Have you ever experienced a situation where a salesman tells you not to buy his product?Well, something unexpected happened the other day when I went to the store to look for a coat. I was standing in front of a mirror and trying one on when a salesman came up to me and said "That coat is a size too large for you."
I asked him if they had the right size, and his answer?
As you might imagine, this threw me off guard. I was almost ready to buy that coat, why the hell would this guy tell me something that could change my mind? But he didn't stop there. He then went on to ask "What do you need this coat for?"
"It's for a trip I'm taking to San Francisco. I need something that's comfortable and warm," I responded.
The salesman quickly recommended me two options. He pointed out the benefits of both coats, as well as the difference between them. Once that was done, he left me alone to make the final decision.
And guess what I did? I bought both coats.
When I was leaving the store, I finally realized what just happened.
Because this salesman was so honest and upfront, he created trust immediately. And instead of being pushy, he educated me about the product, giving me all the information I needed to make my decision.
If he had never intervened, I would have probably bought that first coat that was one size larger. But thanks to his help, now I have two coats that I'll actually use and I am certainly coming back for more in the future.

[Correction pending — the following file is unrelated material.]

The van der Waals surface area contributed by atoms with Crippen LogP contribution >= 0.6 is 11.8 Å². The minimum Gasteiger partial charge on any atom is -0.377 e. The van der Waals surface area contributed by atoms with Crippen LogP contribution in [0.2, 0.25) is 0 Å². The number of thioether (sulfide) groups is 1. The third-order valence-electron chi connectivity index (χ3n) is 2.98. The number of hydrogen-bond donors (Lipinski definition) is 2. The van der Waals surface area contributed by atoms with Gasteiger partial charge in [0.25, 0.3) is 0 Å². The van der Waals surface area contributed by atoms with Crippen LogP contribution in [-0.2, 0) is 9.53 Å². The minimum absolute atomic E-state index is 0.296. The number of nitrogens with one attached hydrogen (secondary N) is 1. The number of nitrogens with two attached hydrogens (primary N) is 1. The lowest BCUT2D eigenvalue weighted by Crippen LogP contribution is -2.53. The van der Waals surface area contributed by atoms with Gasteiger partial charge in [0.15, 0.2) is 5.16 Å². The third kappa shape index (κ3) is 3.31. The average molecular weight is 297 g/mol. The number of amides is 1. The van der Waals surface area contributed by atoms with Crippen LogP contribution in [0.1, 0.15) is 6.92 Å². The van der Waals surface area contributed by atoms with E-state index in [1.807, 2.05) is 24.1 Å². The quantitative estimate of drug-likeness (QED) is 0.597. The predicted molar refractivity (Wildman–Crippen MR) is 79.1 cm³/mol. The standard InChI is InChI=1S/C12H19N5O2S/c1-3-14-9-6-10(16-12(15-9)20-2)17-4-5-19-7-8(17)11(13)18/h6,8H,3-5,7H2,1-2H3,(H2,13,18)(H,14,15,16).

So now, how can you apply these principles to improve your sales process?
1. First, Build Trust
How do you show that you care about your client? Simple - ask questions that help you solve their problems more effectively.
Also, when you do get around to offering your client a solution, start off by telling them about the other solutions that aren't a good fit.
This way, they'll know you've put a lot of thought into recommending them a solution that's specific to their problems, which helps build trust.
2. Know Your Product Inside Out
The goal is to talk to your customers about your product with 100% confidence.
If you have to leaf through a product brochure, or take down a question and give your clients a weak response, you're doing it wrong.
Apart from explaining why your product meets your customers' needs, also mention what it doesn't do. Remember: being honest and objective always pays off.
3. Get Out Of The Way
At this point, some salespeople will try to force the issue.
But take it from me: pressurizing your client into making a decision is never a good idea -- because it breaks all the trust that you've built.
What should you do instead? Give your client time to think things through, and be ready to assist them if needed.
It's pretty ironic. In order to be a good salesperson, you've got to stop selling. Don't think about how much revenue a client will bring to the company, or how many more deals you have to close this month. Just help your client to the best of your ability, and the rest will fall into place.